Update: We have received Cloud Imperium Games’ official statement, which is as follows:

We are aware of the Crytek complaint having been filed in the US District Court. CIG hasn’t used the CryEngine for quite some time since we switched to Amazon’s Lumberyard. This is a meritless lawsuit that we will defend vigorously against, including recovering from Crytek any costs incurred in this matter.


Crytek, developers of the Crysis series and the popular CryEngine, are bringing a lawsuit against Cloud Imperium Games and Robert Space Industries, the developers of Star Citizen. Crytek filed the paperwork with the California Central District Court, which alleges that Cloud Imperium Games infringed its copyrights through their use of CryEngine to develop a separate game from Star Citizen, namely Squadron 42. Crytek also alleges numerous breaches of contract by Cloud Imperium Games and Robert Space Industries.

The first point of contention for Crytek is the existence of Squadron 42 as a standalone game. Crytek claims that they made it very clear that the licensing agreement between them and CIG was only for one game. They claim the agreement between the companies specifically mentions that a standalone game is not covered. After Squadron 42 was announced as a standalone game from Star Citizen, Crytek contacted CIG and RSI to notify them that Squadron 42 was not covered by their agreement and that they would need to get another license. CIG and RSI moved forward to sell the game without obtaining that license, thereby “willfully using CryEngine without a license and in violation of copyright laws.”

Second, Crytek alleges CIG and RSI removed Crytek trademarks and copyright notices from Star Citizen and its marketing materials without Crytek’s permission. The agreement mentions specifically, “‘splash screen, credits screen, documentation and packaging (if any) as well as the marketing material’ shall include ‘Crytek’s copyright notice.'” Shortly after a Chris Roberts said in a video that they don’t call it CryEngine anymore but Star Engine, which Crytek alleges was an attempt to minimize Crytek’s contribution to Star Citizen, the Crytek trademarks and copyright notices were removed. In addition, the negotiated licensing fee was reduced due to the promotions.

Third, RSI and CIG broke its promise to exclusively develop Star Citizen on CryEngine. Part of their agreement contained a “critical promise” that only CryEngine would be used. In December of last year, Star Citizen moved over to the Amazon Lumberyard engine.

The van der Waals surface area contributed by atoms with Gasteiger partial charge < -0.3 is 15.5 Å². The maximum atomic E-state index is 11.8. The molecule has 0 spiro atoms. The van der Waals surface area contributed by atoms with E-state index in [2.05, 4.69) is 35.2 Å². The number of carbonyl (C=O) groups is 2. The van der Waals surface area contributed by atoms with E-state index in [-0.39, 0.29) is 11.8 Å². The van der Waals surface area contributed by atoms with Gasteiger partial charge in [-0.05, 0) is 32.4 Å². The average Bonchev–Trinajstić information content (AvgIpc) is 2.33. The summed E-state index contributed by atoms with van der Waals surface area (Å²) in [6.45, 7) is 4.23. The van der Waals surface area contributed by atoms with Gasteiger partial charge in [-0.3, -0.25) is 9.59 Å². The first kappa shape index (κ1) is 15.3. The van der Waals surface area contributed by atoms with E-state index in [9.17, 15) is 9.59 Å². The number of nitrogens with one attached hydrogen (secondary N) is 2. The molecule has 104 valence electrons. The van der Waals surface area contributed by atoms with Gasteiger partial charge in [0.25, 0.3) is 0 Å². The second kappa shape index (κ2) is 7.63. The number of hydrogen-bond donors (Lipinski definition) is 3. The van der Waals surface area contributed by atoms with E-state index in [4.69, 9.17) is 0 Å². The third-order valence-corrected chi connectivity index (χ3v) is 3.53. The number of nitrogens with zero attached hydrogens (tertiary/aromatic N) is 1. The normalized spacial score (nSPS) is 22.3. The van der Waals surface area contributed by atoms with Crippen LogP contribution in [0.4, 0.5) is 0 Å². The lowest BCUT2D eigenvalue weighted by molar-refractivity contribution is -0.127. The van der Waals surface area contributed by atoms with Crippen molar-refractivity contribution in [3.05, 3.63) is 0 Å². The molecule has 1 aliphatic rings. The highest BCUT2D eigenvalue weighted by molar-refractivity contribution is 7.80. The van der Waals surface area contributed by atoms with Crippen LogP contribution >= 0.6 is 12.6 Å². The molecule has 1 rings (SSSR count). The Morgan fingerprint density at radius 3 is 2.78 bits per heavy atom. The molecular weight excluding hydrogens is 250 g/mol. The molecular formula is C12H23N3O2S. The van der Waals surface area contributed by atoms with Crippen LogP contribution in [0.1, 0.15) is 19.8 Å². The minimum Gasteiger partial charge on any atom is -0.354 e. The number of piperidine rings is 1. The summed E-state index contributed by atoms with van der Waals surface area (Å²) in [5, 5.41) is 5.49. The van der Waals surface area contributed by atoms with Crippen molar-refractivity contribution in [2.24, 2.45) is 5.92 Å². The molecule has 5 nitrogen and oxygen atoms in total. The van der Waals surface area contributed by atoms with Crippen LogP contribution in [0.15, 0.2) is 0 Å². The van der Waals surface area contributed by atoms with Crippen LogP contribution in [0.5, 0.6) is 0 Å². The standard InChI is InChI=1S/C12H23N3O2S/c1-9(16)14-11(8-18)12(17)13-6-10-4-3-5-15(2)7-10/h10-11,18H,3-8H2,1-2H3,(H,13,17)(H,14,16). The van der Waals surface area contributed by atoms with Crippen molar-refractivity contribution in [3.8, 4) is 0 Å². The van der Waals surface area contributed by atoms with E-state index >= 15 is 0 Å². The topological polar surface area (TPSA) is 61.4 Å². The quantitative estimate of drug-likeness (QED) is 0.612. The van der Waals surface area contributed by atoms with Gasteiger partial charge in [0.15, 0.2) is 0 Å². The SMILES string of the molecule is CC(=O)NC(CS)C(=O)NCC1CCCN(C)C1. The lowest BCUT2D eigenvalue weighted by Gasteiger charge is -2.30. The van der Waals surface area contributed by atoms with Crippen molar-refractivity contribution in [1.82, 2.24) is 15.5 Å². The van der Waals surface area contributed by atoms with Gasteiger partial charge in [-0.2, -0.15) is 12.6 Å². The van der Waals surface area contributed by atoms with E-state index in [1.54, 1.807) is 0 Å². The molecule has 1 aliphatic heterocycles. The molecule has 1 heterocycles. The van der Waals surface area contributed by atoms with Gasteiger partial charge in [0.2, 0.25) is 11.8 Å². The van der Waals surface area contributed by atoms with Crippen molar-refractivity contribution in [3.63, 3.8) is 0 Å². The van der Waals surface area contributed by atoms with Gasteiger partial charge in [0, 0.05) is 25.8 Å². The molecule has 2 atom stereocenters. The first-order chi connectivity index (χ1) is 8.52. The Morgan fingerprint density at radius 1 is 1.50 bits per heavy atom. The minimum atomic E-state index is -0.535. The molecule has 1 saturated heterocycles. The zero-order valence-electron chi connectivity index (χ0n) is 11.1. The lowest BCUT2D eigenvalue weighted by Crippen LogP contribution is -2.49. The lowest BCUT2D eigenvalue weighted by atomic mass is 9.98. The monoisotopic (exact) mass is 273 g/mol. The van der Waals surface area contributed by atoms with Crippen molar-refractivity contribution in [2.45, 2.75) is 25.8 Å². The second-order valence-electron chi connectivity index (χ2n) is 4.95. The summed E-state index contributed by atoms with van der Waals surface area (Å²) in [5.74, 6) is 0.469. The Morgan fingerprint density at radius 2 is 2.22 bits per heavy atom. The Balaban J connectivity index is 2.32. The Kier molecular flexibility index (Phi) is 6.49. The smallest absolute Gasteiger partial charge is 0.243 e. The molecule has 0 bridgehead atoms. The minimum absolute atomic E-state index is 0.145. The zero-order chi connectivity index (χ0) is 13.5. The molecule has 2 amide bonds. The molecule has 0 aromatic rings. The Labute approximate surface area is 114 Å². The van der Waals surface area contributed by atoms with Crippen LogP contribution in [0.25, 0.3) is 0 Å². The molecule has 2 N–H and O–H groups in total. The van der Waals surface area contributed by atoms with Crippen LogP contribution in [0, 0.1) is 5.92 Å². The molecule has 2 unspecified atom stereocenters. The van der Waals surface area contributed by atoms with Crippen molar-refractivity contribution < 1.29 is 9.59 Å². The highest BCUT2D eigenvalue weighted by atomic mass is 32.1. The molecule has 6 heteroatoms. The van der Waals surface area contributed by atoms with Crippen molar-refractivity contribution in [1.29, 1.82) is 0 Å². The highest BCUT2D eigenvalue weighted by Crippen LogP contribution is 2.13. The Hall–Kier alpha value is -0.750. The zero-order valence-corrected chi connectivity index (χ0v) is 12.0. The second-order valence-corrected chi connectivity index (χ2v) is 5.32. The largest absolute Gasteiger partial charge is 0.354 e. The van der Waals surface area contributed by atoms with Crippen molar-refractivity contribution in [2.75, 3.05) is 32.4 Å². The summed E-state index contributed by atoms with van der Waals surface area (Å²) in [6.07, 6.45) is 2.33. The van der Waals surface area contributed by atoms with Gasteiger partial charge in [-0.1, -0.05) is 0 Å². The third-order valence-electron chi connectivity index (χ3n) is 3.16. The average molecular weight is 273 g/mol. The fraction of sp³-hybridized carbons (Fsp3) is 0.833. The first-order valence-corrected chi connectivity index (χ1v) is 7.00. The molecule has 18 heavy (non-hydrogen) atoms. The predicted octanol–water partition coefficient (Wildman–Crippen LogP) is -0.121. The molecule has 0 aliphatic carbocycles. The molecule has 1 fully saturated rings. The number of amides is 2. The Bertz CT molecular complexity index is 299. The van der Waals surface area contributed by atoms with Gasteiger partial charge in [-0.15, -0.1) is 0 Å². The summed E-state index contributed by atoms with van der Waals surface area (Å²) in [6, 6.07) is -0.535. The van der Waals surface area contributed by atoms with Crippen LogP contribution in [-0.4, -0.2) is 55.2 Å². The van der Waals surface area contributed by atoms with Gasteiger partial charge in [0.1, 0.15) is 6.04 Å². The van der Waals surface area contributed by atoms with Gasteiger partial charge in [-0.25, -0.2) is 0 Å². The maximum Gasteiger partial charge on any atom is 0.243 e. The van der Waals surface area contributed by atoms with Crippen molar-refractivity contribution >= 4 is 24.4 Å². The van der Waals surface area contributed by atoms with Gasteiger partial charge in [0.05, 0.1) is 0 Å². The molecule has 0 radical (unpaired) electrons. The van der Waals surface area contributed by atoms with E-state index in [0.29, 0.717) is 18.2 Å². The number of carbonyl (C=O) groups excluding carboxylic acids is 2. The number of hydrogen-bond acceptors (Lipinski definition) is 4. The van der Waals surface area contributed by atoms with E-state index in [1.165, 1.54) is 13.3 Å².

Fourth, Crytek alleges RSI and CIG broke their promise to collaborate on CryEngine development. The agreement stated that RSI and CIG would provide Crytek with bug fixes and optimizations made to CryEngine periodically throughout development. Crytek claims no good faith effort was made to provide them with that information, even after reaching out multiple times.

Finally, Crytek alleges that RSI and CIG disclosed CryEngine technology to third parties without Crytek’s permission. Crytek claims that the “Bugsmashers” series that Star Citizen still presently posts, violates their agreement as it makes public confidential information. Also, RSI and CIG have partnered with Faceware Technologies, and Crytek believes they were given access to confidential information about CryEngine without Crytek’s approval.

That’s the quick summary of allegations by Crytek. You can read the paperwork itself for more information. One thing to keep in mind is that we don’t have access to the licensing agreement between Crytek and RSI and CIG. The only glimpse into that document we have been given is from Crytek with a few choice quotes from it here and there. Importantly, this is a filing from the plaintiff so will place their argument in the best light and CIG hasn’t responded to it in or out of court.

Back in June of this year, CIG took out a loan with Coutts & Co, a highly respected banking institution in the U.K. CIG put Squadron 42 up as collateral for the loan, which if it is indeed material that infringed on a copyright, it may significantly devalue it as collateral for said loan. There’s no telling how this loan may be affected, but its something else CIG and RSI will be worrying about in the future.

We have reached out to Cloud Imperium Games, Crytek, and the law firm representing Crytek for more information. If we get any comment or information, we will update this article.

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Andrew Otton

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Editor in Chief at TechRaptor. Lover of some things, a not so much lover of other things.